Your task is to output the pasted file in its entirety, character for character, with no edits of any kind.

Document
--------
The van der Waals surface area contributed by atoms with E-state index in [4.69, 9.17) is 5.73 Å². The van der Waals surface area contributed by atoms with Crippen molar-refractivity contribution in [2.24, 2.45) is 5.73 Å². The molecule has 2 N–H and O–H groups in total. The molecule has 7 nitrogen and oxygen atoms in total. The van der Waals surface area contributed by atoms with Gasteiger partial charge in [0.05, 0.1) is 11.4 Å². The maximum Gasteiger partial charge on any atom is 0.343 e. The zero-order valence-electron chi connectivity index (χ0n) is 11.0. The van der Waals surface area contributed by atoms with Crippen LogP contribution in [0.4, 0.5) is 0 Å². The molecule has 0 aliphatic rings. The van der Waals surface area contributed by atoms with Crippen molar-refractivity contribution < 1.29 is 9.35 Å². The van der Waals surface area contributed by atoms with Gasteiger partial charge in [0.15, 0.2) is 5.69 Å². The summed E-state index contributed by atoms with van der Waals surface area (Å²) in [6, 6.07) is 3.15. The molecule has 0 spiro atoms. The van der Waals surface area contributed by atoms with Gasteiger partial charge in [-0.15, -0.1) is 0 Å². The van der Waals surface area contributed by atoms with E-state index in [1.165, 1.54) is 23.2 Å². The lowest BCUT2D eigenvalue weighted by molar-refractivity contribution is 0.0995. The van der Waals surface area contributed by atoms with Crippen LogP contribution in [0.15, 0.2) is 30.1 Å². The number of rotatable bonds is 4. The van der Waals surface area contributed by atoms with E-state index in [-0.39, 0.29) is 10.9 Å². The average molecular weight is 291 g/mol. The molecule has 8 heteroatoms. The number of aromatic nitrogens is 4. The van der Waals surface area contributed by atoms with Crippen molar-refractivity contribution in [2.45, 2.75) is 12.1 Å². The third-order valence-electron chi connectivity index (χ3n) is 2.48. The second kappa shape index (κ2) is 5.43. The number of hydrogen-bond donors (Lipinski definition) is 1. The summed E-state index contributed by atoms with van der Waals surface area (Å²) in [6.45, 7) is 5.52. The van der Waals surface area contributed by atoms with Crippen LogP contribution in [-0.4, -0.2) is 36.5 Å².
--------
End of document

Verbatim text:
The van der Waals surface area contributed by atoms with E-state index in [4.69, 9.17) is 5.73 Å². The van der Waals surface area contributed by atoms with Crippen molar-refractivity contribution in [2.24, 2.45) is 5.73 Å². The molecule has 2 N–H and O–H groups in total. The molecule has 7 nitrogen and oxygen atoms in total. The van der Waals surface area contributed by atoms with Gasteiger partial charge in [0.05, 0.1) is 11.4 Å². The maximum Gasteiger partial charge on any atom is 0.343 e. The zero-order valence-electron chi connectivity index (χ0n) is 11.0. The van der Waals surface area contributed by atoms with Crippen LogP contribution in [0.4, 0.5) is 0 Å². The molecule has 0 aliphatic rings. The van der Waals surface area contributed by atoms with Crippen molar-refractivity contribution < 1.29 is 9.35 Å². The van der Waals surface area contributed by atoms with Gasteiger partial charge in [0.15, 0.2) is 5.69 Å². The summed E-state index contributed by atoms with van der Waals surface area (Å²) in [6, 6.07) is 3.15. The molecule has 0 spiro atoms. The van der Waals surface area contributed by atoms with Gasteiger partial charge in [-0.15, -0.1) is 0 Å². The van der Waals surface area contributed by atoms with E-state index in [1.165, 1.54) is 23.2 Å². The lowest BCUT2D eigenvalue weighted by molar-refractivity contribution is 0.0995. The van der Waals surface area contributed by atoms with Crippen LogP contribution in [0.15, 0.2) is 30.1 Å². The number of rotatable bonds is 4. The van der Waals surface area contributed by atoms with E-state index in [-0.39, 0.29) is 10.9 Å². The average molecular weight is 291 g/mol. The molecule has 8 heteroatoms. The number of aromatic nitrogens is 4. The van der Waals surface area contributed by atoms with Crippen molar-refractivity contribution in [2.45, 2.75) is 12.1 Å². The third-order valence-electron chi connectivity index (χ3n) is 2.48. The second kappa shape index (κ2) is 5.43. The number of hydrogen-bond donors (Lipinski definition) is 1. The summed E-state index contributed by atoms with van der Waals surface area (Å²) in [6.45, 7) is 5.52. The van der Waals surface area contributed by atoms with Crippen LogP contribution in [-0.4, -0.2) is 36.5 Å².